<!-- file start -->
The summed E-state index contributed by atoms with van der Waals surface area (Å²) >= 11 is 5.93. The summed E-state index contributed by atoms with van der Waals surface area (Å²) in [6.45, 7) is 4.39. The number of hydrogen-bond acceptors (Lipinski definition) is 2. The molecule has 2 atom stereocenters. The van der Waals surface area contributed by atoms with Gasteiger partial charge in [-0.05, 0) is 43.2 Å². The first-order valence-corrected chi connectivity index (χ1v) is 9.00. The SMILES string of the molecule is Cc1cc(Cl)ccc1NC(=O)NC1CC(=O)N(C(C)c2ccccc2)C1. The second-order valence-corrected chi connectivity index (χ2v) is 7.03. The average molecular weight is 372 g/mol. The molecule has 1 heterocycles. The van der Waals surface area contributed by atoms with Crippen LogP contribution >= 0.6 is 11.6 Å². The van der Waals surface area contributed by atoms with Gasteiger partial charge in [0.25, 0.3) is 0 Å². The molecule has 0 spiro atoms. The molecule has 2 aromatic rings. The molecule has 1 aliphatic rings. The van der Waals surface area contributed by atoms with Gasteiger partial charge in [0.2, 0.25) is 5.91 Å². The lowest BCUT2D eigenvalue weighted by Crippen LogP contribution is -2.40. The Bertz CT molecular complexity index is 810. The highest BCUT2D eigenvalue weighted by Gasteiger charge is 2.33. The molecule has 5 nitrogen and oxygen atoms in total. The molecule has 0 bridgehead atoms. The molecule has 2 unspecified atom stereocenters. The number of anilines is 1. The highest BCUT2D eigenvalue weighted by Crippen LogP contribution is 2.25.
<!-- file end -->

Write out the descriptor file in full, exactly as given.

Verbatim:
The summed E-state index contributed by atoms with van der Waals surface area (Å²) >= 11 is 5.93. The summed E-state index contributed by atoms with van der Waals surface area (Å²) in [6.45, 7) is 4.39. The number of hydrogen-bond acceptors (Lipinski definition) is 2. The molecule has 2 atom stereocenters. The van der Waals surface area contributed by atoms with Gasteiger partial charge in [-0.05, 0) is 43.2 Å². The first-order valence-corrected chi connectivity index (χ1v) is 9.00. The SMILES string of the molecule is Cc1cc(Cl)ccc1NC(=O)NC1CC(=O)N(C(C)c2ccccc2)C1. The second-order valence-corrected chi connectivity index (χ2v) is 7.03. The average molecular weight is 372 g/mol. The molecule has 1 heterocycles. The van der Waals surface area contributed by atoms with Crippen LogP contribution >= 0.6 is 11.6 Å². The van der Waals surface area contributed by atoms with Gasteiger partial charge in [0.25, 0.3) is 0 Å². The molecule has 0 spiro atoms. The molecule has 2 aromatic rings. The molecule has 1 aliphatic rings. The van der Waals surface area contributed by atoms with Gasteiger partial charge in [0.2, 0.25) is 5.91 Å². The lowest BCUT2D eigenvalue weighted by Crippen LogP contribution is -2.40. The Bertz CT molecular complexity index is 810. The highest BCUT2D eigenvalue weighted by Gasteiger charge is 2.33. The molecule has 5 nitrogen and oxygen atoms in total. The molecule has 0 bridgehead atoms. The molecule has 2 unspecified atom stereocenters. The number of anilines is 1. The highest BCUT2D eigenvalue weighted by Crippen LogP contribution is 2.25.